June 20 2013 Latest news:
Thursday, November 22, 2012
Paula Dunn is determined to build on the momentum of the London 2012 Games following her appointment as UK Athletics’ Paralympic head coach.
UKA continued its policy of promoting from within by appointing the 47-year-old as successor to Peter Eriksson following his move to replace Charles van Commenee in the Olympic set-up.
Eriksson and his staff, which included Dunn, masterminded a remarkable turnaround in Paralympic performance at London 2012.
Following just two gold medals in Beijing in 2008 - both for David Weir - Britain won 11 on home soil as part of a total haul of 29.
Wheelchair racer Weir again led the way with four golds, while Hannah Cockroft claimed two and Jonnie Peacock, Richard Whitehead, Aled Davies, Mickey Bushell and Josie Pearson won one each.
Dunn was an integral part of the Paralympic coaching team and takes up her new role with immediate effect.
“I’m so happy to be given this opportunity, I feel it’s a real honour,” the former 100 metre European bronze and Commonwealth silver medallist said.
“I’m just going to do exactly what I’ve been doing, make sure the athletes get the best service possible and go on to better and greater things.
“London 2012 had an amazing impact on Paralympic sport in this country and we have a real opportunity to build on that over the next four years.
“I believe that there is more talent out there and I am looking forward to unearthing that talent and building on the success of 2012.”
Dunn was appointed after a widespread recruitment process, which included consultation with athletes and coaches, including Eriksson.
UKA performance director Neil Black said: “We looked as far and broadly as we could. I knew how Peter felt in all aspects of the programme because we’d talked about it.
“His thoughts and views were in the back of my mind, but they were no more influential than thoughts and views that I respected.”
Black praised Dunn’s “professional, passionate, purposeful, no compromise” approach.
He added: “Over the last four years it’s been brilliant working with Paula, who has been a primary contributor to the strategy, to the decision making.
“Paula’s one of the fastest-acting people I’ve ever come across, so I’m really confident that Paula’s the right person to lead the Paralympic team forwards to even greater success in Rio and London 2017.”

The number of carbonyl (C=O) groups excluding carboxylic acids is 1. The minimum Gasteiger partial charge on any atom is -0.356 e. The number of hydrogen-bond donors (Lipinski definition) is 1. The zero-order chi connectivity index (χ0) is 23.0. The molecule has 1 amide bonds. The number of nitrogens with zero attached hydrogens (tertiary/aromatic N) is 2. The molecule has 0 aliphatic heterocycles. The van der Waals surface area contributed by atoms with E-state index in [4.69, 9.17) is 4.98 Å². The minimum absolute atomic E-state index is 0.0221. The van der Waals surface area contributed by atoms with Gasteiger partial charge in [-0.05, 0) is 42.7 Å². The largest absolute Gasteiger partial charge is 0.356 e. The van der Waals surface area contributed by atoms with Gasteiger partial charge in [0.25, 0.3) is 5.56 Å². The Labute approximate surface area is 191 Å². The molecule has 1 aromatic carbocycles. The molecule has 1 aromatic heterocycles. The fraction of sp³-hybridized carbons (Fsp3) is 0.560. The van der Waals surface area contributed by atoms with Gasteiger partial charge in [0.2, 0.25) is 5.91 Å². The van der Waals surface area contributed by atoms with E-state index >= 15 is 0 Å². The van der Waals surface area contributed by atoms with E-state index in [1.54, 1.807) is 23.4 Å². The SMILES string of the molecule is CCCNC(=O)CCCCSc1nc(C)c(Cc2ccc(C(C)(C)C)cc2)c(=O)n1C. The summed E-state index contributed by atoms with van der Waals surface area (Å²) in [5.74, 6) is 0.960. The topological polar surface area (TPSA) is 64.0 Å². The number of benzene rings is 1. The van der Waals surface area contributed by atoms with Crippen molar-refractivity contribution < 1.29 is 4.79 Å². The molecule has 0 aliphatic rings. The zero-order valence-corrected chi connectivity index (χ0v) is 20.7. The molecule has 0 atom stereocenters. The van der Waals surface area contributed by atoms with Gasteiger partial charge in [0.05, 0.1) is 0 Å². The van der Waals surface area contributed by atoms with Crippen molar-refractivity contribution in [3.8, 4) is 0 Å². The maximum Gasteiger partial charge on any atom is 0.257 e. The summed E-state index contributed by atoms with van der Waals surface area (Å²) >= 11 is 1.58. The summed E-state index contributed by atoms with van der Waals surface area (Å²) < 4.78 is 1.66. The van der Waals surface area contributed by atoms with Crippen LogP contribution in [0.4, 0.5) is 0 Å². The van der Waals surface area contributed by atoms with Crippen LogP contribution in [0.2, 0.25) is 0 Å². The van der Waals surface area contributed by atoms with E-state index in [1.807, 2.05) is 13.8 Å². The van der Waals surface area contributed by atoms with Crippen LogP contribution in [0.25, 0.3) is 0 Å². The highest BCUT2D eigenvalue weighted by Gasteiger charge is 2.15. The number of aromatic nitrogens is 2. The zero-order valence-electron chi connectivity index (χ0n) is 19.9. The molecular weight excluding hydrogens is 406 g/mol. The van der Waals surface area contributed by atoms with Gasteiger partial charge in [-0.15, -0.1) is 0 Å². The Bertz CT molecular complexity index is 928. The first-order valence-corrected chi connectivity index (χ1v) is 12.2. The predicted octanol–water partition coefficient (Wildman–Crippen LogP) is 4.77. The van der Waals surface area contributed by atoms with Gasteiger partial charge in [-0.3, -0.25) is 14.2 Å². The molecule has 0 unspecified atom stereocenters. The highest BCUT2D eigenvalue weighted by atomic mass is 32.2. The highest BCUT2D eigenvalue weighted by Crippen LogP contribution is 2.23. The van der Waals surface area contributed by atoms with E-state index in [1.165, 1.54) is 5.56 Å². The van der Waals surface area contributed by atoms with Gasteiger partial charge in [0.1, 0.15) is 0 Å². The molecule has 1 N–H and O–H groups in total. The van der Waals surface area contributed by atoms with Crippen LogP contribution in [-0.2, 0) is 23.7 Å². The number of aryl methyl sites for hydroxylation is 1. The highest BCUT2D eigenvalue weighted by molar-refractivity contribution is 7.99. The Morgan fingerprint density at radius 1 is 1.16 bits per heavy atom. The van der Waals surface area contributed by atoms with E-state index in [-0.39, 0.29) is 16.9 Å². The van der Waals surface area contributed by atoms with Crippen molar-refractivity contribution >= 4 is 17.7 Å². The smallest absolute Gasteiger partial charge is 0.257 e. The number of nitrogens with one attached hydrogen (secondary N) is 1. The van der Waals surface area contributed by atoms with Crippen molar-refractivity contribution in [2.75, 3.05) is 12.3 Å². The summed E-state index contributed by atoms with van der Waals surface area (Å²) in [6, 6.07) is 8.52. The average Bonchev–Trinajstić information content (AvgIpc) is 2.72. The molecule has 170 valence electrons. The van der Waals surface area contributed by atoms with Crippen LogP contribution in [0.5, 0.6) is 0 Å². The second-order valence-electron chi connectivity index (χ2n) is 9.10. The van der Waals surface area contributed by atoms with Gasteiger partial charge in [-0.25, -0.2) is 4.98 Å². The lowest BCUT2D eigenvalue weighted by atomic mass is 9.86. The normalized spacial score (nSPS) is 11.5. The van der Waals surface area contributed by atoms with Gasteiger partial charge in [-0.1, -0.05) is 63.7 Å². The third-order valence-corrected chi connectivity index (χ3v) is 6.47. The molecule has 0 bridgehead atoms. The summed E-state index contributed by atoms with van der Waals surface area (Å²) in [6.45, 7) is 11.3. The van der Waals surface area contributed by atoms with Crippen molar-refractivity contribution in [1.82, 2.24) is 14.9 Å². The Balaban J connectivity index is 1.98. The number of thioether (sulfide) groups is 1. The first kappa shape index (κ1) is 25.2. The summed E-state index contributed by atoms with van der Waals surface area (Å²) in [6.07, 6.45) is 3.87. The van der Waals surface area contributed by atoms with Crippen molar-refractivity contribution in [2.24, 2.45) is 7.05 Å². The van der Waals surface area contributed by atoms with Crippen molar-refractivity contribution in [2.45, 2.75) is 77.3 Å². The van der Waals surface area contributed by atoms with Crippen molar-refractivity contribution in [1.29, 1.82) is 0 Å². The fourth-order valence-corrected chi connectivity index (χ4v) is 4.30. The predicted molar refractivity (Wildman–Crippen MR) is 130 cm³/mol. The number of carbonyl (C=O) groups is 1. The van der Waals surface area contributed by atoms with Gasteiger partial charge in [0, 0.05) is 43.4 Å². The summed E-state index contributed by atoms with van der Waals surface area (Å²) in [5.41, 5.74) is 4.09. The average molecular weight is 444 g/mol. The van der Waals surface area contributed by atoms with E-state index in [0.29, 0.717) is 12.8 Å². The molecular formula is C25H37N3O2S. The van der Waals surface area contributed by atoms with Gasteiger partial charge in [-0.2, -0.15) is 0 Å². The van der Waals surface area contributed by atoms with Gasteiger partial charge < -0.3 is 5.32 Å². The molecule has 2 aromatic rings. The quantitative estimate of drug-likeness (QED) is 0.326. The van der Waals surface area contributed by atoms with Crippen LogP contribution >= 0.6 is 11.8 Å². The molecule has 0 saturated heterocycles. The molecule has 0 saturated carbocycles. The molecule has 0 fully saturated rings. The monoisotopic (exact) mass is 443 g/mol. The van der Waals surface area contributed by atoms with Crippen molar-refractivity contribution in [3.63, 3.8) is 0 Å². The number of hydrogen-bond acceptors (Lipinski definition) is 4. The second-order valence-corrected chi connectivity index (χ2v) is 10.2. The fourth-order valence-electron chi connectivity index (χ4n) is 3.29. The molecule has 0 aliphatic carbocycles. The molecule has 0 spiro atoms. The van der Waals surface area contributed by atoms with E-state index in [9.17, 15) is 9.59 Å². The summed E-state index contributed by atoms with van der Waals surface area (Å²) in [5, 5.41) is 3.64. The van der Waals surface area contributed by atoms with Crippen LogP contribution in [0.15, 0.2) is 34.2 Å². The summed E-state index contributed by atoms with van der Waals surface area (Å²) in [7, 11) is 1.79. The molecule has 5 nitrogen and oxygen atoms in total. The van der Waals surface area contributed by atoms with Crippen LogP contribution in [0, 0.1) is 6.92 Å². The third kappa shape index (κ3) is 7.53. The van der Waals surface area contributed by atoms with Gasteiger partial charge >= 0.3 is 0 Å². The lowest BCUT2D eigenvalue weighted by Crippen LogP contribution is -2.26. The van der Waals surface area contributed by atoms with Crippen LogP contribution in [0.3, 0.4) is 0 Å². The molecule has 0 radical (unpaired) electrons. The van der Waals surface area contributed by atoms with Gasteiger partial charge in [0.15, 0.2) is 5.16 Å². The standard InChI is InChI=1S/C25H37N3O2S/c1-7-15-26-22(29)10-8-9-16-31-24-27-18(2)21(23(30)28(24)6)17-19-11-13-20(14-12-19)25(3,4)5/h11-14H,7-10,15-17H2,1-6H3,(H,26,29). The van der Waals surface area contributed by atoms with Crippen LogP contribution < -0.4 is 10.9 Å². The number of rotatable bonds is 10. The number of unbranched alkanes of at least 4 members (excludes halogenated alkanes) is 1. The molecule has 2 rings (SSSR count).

Dunn and Eriksson will continue to work closely together, as they have done since 2009.
“Peter and myself work really well together and we complemented each other, but I’m sure I’m going to lead with my own style,” she added.
“We both have a no-compromise attitude when it comes to performance, performance is the key factor. I put an arm round the shoulders when necessary, but I can be pretty tough verbally when I have to be.”
Dunn’s priorities include continuing the momentum generated since 2009 by identifying fresh talent and integrating Paralympic athletes in training and competition with their Olympic counterparts. It remains an athlete-centred approach.
She has her own anecdotal evidence of the impact of the Paralympics, with more aspiring Paralympians joining the local athletics club of which her son is a member, and hopes the pathway continues to elite sport.
She used the example of Peacock, the Cambridgeshire teenager who was inspired post-Beijing to go to a ParalympicsGB talent identification day and four years later became a star of London 2012.
Dunn added: “Jonnie Peacock in 2009 wasn’t involved in the sport. He was one of the first athletes I saw when I started.
“Within three years he’s gone from having very little involvement to being Paralympic champion watched by 6.4million people and 80,000 people chanting his name in the stadium.
“The plan is to find more Jonnie Peacocks. We’ve got more to come.”
As for her fellow Yorkshirewoman Cockroft, Dunn has addressed the fact the double Paralympic champion is presently without a coach following Eriksson’s change of role.
Dunn said: “Don’t worry, we’ll sort her out. She’s not unsettled now.”